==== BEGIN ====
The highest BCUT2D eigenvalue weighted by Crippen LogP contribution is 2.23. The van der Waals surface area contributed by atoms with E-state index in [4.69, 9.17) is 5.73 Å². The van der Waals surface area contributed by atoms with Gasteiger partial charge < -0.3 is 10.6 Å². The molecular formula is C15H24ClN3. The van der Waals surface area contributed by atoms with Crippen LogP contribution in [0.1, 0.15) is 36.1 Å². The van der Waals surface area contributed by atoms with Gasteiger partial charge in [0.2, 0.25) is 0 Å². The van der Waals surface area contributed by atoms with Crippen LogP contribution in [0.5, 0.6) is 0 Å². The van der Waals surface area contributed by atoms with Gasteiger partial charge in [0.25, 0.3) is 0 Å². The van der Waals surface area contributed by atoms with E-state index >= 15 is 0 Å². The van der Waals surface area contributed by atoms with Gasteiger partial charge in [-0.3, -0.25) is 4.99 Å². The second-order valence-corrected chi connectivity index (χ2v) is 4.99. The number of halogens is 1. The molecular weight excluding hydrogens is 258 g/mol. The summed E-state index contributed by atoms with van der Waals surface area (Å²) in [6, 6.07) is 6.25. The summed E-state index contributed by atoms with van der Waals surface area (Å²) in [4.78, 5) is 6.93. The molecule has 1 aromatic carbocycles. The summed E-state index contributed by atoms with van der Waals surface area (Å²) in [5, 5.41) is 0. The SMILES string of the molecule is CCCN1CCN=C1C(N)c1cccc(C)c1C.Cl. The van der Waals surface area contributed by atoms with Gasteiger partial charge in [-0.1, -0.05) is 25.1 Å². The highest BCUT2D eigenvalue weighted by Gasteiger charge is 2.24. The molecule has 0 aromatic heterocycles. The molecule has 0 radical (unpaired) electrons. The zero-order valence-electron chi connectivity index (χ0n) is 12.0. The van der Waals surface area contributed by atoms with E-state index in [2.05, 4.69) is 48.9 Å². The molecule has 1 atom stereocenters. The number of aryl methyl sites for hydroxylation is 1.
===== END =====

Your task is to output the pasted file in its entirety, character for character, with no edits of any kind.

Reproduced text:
The highest BCUT2D eigenvalue weighted by Crippen LogP contribution is 2.23. The van der Waals surface area contributed by atoms with E-state index in [4.69, 9.17) is 5.73 Å². The van der Waals surface area contributed by atoms with Gasteiger partial charge < -0.3 is 10.6 Å². The molecular formula is C15H24ClN3. The van der Waals surface area contributed by atoms with Crippen LogP contribution in [0.1, 0.15) is 36.1 Å². The van der Waals surface area contributed by atoms with Gasteiger partial charge in [0.2, 0.25) is 0 Å². The van der Waals surface area contributed by atoms with Crippen LogP contribution in [0.5, 0.6) is 0 Å². The van der Waals surface area contributed by atoms with Gasteiger partial charge in [0.25, 0.3) is 0 Å². The van der Waals surface area contributed by atoms with E-state index >= 15 is 0 Å². The van der Waals surface area contributed by atoms with Gasteiger partial charge in [-0.3, -0.25) is 4.99 Å². The second-order valence-corrected chi connectivity index (χ2v) is 4.99. The number of halogens is 1. The molecular weight excluding hydrogens is 258 g/mol. The summed E-state index contributed by atoms with van der Waals surface area (Å²) in [6, 6.07) is 6.25. The summed E-state index contributed by atoms with van der Waals surface area (Å²) in [4.78, 5) is 6.93. The molecule has 1 aromatic carbocycles. The summed E-state index contributed by atoms with van der Waals surface area (Å²) in [5, 5.41) is 0. The SMILES string of the molecule is CCCN1CCN=C1C(N)c1cccc(C)c1C.Cl. The van der Waals surface area contributed by atoms with Gasteiger partial charge in [-0.1, -0.05) is 25.1 Å². The highest BCUT2D eigenvalue weighted by Gasteiger charge is 2.24. The molecule has 0 aromatic heterocycles. The molecule has 0 radical (unpaired) electrons. The zero-order valence-electron chi connectivity index (χ0n) is 12.0. The van der Waals surface area contributed by atoms with E-state index in [2.05, 4.69) is 48.9 Å². The molecule has 1 atom stereocenters. The number of aryl methyl sites for hydroxylation is 1.